“So here I am, doing everything I can, holding on to what I am, pretending I’m a Superman…”

Being a private investigator means that you will have to occasionally search for clues and collect evidence in a neat first-person mode. Think of it as a tridimensional Ace Attorney mode, but instead of talking to a medium girl in between investigations, you go to the local Sega arcade or break a goon’s teeth with a nearby signpost.

There might be less fighting in Judgment, but that doesn’t mean that fighting isn’t fun. On the contrary, this might actually be the best combat system ever since Ryu ga Gotoku Studios implemented the Dragon Engine on the Yakuza games. The fighting transitions are even shorter, the combos are more varied and faster to pull off, and there’s more than one fighting style to choose from. Yagami is a Kung-Fu specialist who knows both the tiger and crane styles of fighting. The former is best suited for one-on-one fights, while the latter is ideal for fights against various enemies at a time. As always, you can acquire upgrades for your character, such as increased health bars, faster combos, extra sidesteps, and new special attacks. There are less upgrades this time around, and the experience point system has been simplified, but it’s still fun to level Yagami up to the point that he becomes the living incarnation of Bruce Lee in Tokyo.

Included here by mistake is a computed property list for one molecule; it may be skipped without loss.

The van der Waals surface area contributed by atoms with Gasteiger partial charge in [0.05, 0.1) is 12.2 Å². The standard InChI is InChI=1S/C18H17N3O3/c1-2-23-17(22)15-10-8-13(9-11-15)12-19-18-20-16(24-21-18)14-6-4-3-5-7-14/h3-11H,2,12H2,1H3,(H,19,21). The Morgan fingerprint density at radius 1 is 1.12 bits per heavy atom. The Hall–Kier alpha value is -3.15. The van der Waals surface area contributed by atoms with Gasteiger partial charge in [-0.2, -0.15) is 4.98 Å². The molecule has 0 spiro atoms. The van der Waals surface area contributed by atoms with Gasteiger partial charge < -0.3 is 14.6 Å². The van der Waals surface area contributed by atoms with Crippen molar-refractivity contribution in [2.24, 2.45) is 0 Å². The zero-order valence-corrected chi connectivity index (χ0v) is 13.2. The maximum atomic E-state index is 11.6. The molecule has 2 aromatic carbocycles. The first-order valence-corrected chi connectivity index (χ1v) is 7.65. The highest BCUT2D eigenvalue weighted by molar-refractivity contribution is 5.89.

I got the reference. We all got the reference.

A Yakuza game wouldn’t be a Yakuza game without its stupid amount of side content. Judgment is no exception to the rule. Your typical minigames, such as Blackjack, Mahjong and so on, are all here. Instead of going to hostess clubs, you can now go out with actual girlfriends like a model citizen. You can play pinball. You can attend the local VR parlor and play a more violent variant of Mario Party which can give you hundreds of thousands of yen in prizes.